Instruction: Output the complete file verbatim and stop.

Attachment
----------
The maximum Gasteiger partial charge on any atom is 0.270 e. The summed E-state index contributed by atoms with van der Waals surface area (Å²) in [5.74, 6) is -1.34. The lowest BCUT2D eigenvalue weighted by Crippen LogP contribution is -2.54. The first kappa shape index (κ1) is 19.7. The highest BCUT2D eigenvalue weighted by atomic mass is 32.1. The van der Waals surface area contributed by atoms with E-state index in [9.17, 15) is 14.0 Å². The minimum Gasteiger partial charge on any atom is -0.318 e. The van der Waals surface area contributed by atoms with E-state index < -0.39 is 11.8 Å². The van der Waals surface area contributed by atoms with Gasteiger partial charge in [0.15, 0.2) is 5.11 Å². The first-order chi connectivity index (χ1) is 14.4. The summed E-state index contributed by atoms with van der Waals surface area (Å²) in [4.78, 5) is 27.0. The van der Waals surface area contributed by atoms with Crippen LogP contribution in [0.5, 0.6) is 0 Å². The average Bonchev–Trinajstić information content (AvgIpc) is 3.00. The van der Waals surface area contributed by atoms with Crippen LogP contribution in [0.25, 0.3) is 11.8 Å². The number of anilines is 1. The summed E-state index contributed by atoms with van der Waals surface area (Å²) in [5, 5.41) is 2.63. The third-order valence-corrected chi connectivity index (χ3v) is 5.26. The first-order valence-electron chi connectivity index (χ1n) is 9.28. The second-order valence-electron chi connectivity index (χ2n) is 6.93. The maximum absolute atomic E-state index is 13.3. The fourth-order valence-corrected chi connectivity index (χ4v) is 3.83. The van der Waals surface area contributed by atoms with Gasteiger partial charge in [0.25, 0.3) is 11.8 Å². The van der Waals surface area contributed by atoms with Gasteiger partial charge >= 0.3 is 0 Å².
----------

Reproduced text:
The maximum Gasteiger partial charge on any atom is 0.270 e. The summed E-state index contributed by atoms with van der Waals surface area (Å²) in [5.74, 6) is -1.34. The lowest BCUT2D eigenvalue weighted by Crippen LogP contribution is -2.54. The first kappa shape index (κ1) is 19.7. The highest BCUT2D eigenvalue weighted by atomic mass is 32.1. The van der Waals surface area contributed by atoms with E-state index in [9.17, 15) is 14.0 Å². The minimum Gasteiger partial charge on any atom is -0.318 e. The van der Waals surface area contributed by atoms with E-state index < -0.39 is 11.8 Å². The van der Waals surface area contributed by atoms with Gasteiger partial charge in [0.15, 0.2) is 5.11 Å². The first-order chi connectivity index (χ1) is 14.4. The summed E-state index contributed by atoms with van der Waals surface area (Å²) in [4.78, 5) is 27.0. The van der Waals surface area contributed by atoms with Crippen LogP contribution in [0.5, 0.6) is 0 Å². The average Bonchev–Trinajstić information content (AvgIpc) is 3.00. The van der Waals surface area contributed by atoms with Crippen LogP contribution in [0.25, 0.3) is 11.8 Å². The number of anilines is 1. The summed E-state index contributed by atoms with van der Waals surface area (Å²) in [5, 5.41) is 2.63. The third-order valence-corrected chi connectivity index (χ3v) is 5.26. The first-order valence-electron chi connectivity index (χ1n) is 9.28. The second-order valence-electron chi connectivity index (χ2n) is 6.93. The maximum absolute atomic E-state index is 13.3. The fourth-order valence-corrected chi connectivity index (χ4v) is 3.83. The van der Waals surface area contributed by atoms with Gasteiger partial charge in [0.25, 0.3) is 11.8 Å². The van der Waals surface area contributed by atoms with Gasteiger partial charge >= 0.3 is 0 Å².